Although I cannot state with certainty the cause of the wider spread, I suspect that mortgage underwriters are being cautious in making commitments to potential borrowers. They are probably quoting higher rates (at wider spreads) because their commitments must remain in place for 30-60 days until the loan closes and is packaged for sale and they do not want to get squeezed by rising funding costs during that time. If my assessment is correct, the spread should eventually narrow as the Treasury market stabilizes.

Of course, the question is then when will the Treasury market stabilize and at what level? If the Fed follows through on market expectations that the Fed Funds rate will rise to 2.50% by year-end, the 10-year Treasury yield could go higher. Others worry that the yield curve will invert because higher short-term rates will push the economy into recession. I believe that it is unlikely (at least in the near-term) that the Fed will raise short-term rates as much as the markets currently anticipate. This should cap the upside on the 10-year yield at or near current levels. If I am right, then the average 30-year mortgage rate could drop 50 bp eventually just on a return to the normal 175 bp spread vs. the 10-year.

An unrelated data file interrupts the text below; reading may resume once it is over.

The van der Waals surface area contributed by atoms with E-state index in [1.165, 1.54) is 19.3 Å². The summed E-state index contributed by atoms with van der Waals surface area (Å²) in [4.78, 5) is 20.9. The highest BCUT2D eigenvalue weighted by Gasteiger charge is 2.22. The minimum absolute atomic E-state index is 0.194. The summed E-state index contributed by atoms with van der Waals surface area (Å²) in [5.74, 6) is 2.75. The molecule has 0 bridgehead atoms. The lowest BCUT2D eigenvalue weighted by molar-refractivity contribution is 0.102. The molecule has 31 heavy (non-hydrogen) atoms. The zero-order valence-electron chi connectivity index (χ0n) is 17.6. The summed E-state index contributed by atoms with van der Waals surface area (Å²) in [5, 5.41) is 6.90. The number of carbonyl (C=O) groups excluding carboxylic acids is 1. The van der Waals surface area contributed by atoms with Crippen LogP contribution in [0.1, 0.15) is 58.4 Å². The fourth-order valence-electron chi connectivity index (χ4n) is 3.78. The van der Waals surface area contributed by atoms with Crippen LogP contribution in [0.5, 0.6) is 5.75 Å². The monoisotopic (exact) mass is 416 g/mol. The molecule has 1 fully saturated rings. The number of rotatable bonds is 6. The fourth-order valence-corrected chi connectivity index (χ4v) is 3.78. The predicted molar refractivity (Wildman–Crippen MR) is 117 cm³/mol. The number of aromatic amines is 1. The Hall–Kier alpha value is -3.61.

To sum it up . . . my near-term outlook anticipates that mortgage rates will stabilize soon and eventually begin to recede within the next few months. This should take some pressure off the housing industry. Elevated house prices will still likely impede demand, so the industry will probably have to make some adjustments – either by reducing or holding prices steady – to allow affordability to rise so that more entry-level buyers can come back into the market. Lower prices may crimp builder profit margins, but there should be some offsets, especially on the cost side of the equation, as supply chain disruptions and labor shortages ease.